We know that fragrance has the power to take us back in time to an experience and it can transform our mood. It's also one of the joys of gardening - growing plants that not only look pretty, but smell that way too.
Oh, wait. There IS!
A few years ago, I met Lloyd Traven, plant breeder and owner of Peace Tree Farm located in Pennsylvania, a short distance from Philadelphia. Lloyd is one of those people whom once you've met him, you never forget him. There's just something about him, whether it's his no-nonsense approach to life or his enthusiasm and knowledge about the plants he grows. Or maybe it's the beard. I'm not sure.
|Lloyd and me at National Green Centre in St. Louis in |
January 2013. (Photo by Chris Tidrick)
Lloyd had been working on some things and in 2012, he introduced Lavandula x intermedia 'Phenomenal' to the rest of us.
Now this is no ordinary lavender. Yes, it has purpley-blue flowers and yes, it smells really nice. But 'Phenomenal' lives up to its name in many ways:
- It has exceptional winter hardiness. Lavenders succumb to the cold mainly because they require excellent drainage and soggy soil coupled with the cold is more than most lavenders can handle. While 'Phenomenal' also likes good drainage, it's more tolerant of adverse conditions than most other lavenders.
Remember the winter of 2013-14? Oooooh, that was a bad one. I'd been growing several types of lavender, including 'Hidcote' and 'Munstead', quite successfully for several years in my heavy clay garden that's located in what was once The Great Black Swamp. I had just planted two 'Phenomenal' plants that I'd been given as test plants late in the season right before that brutal winter and I was worried that they wouldn't survive it.
But when spring came, guess what happened? I lost every single one of my well-established lavenders, but the 'Phenomenal' did just fine. Like most plants last spring, they were a little later to break dormancy, but both plants made it. Of course I bought more and to be honest, it's the only lavender I intend to grow for the time being.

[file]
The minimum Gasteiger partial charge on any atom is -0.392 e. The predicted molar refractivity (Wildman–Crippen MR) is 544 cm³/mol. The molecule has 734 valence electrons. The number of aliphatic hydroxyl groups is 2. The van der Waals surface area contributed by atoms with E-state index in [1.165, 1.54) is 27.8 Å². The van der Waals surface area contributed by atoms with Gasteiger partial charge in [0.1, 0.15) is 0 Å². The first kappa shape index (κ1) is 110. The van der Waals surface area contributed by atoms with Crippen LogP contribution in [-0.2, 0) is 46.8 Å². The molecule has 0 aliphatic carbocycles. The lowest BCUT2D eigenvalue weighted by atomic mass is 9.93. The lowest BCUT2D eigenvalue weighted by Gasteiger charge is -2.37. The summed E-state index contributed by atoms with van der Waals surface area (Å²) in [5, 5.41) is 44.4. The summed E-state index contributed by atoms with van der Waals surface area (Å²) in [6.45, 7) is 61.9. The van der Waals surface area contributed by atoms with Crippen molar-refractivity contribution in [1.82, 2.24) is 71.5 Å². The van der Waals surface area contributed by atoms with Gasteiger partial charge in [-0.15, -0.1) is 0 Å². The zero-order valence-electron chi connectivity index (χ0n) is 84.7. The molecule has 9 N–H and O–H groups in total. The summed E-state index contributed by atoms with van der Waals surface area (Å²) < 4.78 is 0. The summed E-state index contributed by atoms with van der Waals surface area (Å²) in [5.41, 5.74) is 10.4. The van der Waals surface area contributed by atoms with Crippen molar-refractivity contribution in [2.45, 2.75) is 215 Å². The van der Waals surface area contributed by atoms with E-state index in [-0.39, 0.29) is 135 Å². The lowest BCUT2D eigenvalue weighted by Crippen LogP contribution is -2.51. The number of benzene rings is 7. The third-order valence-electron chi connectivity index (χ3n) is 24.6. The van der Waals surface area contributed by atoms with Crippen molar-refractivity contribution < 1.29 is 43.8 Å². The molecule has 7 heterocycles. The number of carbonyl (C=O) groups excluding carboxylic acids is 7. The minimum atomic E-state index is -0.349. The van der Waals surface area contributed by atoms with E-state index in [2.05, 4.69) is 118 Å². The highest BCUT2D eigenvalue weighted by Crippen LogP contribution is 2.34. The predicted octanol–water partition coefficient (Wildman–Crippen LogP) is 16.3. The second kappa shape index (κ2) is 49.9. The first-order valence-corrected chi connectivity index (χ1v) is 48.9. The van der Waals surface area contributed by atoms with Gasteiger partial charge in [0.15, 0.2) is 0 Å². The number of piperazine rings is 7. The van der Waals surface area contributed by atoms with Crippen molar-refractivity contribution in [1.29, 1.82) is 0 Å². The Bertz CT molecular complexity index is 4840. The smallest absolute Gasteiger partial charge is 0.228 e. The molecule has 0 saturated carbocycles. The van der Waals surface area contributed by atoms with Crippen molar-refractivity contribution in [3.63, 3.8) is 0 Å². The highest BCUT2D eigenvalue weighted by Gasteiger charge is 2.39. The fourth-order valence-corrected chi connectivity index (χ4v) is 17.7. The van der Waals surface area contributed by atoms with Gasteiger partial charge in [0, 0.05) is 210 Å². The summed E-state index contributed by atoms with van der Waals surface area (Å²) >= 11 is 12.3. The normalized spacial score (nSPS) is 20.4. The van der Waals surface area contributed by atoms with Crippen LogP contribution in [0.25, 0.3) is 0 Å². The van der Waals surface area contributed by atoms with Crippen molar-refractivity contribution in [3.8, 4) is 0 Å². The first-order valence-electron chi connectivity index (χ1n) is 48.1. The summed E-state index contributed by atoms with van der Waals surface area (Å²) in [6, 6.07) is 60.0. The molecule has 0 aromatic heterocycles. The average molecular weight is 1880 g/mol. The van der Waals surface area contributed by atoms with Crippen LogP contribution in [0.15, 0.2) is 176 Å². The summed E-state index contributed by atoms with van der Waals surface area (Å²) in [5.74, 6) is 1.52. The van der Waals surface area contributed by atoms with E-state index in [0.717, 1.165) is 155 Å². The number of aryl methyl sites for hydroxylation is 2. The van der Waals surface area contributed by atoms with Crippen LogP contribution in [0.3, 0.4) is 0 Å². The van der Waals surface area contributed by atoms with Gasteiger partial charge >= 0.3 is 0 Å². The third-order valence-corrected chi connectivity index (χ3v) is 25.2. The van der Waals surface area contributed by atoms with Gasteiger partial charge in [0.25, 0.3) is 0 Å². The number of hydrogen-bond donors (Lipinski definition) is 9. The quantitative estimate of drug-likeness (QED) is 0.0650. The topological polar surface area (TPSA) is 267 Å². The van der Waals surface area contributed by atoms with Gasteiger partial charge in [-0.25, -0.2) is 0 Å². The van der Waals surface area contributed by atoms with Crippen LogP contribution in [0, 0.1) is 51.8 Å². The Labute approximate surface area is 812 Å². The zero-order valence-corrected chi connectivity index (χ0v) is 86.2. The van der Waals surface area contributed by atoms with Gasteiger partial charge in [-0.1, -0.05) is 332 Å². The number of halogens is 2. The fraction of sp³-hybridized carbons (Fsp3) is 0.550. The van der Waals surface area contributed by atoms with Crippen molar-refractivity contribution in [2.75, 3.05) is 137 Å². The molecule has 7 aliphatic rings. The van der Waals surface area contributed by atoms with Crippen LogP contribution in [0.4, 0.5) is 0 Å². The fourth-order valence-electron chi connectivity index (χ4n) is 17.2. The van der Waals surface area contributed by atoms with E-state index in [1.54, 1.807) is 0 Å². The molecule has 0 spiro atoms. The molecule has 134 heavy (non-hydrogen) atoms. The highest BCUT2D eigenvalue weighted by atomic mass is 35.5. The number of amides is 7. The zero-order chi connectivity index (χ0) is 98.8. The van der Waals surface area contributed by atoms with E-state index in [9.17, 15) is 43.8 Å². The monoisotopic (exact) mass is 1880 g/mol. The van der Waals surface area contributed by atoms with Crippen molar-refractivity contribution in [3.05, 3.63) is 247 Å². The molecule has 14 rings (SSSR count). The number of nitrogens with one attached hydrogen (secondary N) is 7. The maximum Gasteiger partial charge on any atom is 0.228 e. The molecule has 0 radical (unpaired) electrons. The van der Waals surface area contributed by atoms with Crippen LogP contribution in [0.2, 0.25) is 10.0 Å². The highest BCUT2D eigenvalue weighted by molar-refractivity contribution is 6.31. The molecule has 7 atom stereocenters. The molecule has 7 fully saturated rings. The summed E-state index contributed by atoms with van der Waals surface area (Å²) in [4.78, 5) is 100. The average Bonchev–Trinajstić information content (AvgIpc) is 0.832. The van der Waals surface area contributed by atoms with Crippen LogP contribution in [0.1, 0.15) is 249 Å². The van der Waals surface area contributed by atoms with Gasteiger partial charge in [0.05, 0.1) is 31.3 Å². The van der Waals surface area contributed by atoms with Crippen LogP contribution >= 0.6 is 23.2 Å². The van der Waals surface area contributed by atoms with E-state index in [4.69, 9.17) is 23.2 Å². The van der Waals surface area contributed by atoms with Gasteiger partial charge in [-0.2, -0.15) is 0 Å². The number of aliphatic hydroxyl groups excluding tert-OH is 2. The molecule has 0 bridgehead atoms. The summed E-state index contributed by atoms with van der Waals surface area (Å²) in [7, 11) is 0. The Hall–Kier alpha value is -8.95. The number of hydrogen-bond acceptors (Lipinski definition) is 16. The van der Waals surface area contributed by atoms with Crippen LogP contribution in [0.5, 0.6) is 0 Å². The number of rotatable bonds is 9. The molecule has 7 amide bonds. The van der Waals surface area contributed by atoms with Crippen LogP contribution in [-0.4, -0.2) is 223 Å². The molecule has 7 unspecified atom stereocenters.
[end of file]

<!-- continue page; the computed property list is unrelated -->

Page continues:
- It's not bothered by hot and humid summers. Global warming, anyone? We've always had periods of extreme heat in July and August, but in recent years, it's pretty much a sure thing that those months are going to be scorchers. Not only that, with the exception of last summer, it's as if God turns off the spigot around mid-June and gets busy with other things until he finally remembers to turn it back on around September. Most plants hate that. 'Phenomenal' seems to just roll with the punches.
- It's a vigorous grower. Last summer was a good one around these parts and it seemed like we got rain right when we needed it and not too much when we didn't. So of course I would expect most plants to do well, and 'Phenomenal' was no exception. But Lloyd sent me a photo of it growing at the farm in Pennsylvania, showing what it's capable of as it matures:
Candy Traven (Mrs. Lloyd), standing behind just one 'Phenomenal' lavender plant!
(Photo courtesy of Peace Tree Farm)
Wowza! To be honest, if mine gets that big, I'ma gonna have to move some plants! Mine are relatively young yet, but those original ones I planted in 2013 just might do the third year leap this summer. We'll see.
- It's deer and rabbit resistant. Nothing is deer or rabbit proof, as most gardeners who battle these pests will tell you, but they don't seem to like this plant very well. Perhaps it's because of the oil that gives it that luscious scent. It's also resistant to common root and foliar diseases.
- It has both culinary and aromatherapy uses, not to mention its use in floral bouquets. You know how Dorothy and friends got sleepy when running through the poppy fields in The Wizard of Oz? I secretly think those poppies were underplanted with lavender. 'Phenomenal' is exceptionally good for using its oil, which is known to have a calming effect and helps us sleep.
Mmmmm... can't you just smell it?
I cut the flower stems from my plants this year and let them dry. I then rubbed the dried flowers from the stems and put them in one of the lavender sachet bags I bought at Carolee's Herb Farm near Hartford City, Ind., a few years ago. Carolee grows a LOT of lavender there, among other wonderful things.
What you need to know
If you think you can't grow lavender, try 'Phenomenal'. I haven't done anything special in regard to growing them other than what I usually do when planting lavender of any type and that's making sure they've got good drainage. I plant them in slightly elevated mounds of soil and if the soil is particularly heavy with clay, I'll amend it with a healthy helping of orchid bark. (Don't wrinkle your nose - it works for me!)
I found some plants locally last summer at Stuckey's in Ft. Wayne but they only had a few and I snatched them right up. As the word gets around about what a great lavender this is, I think it will get easier to find, although it's only sold in independent garden centers. If your favorite IGC doesn't have it, ask for it. That would be doing you both a favor.
Lavandula x intermedia 'Phenomenal'
24-32" height and spread
Slightly acidic pH (our soil is alkaline and it does just fine)
Flowers in spring and summer
Hey, Lloyd... got any other wonderful things in the works?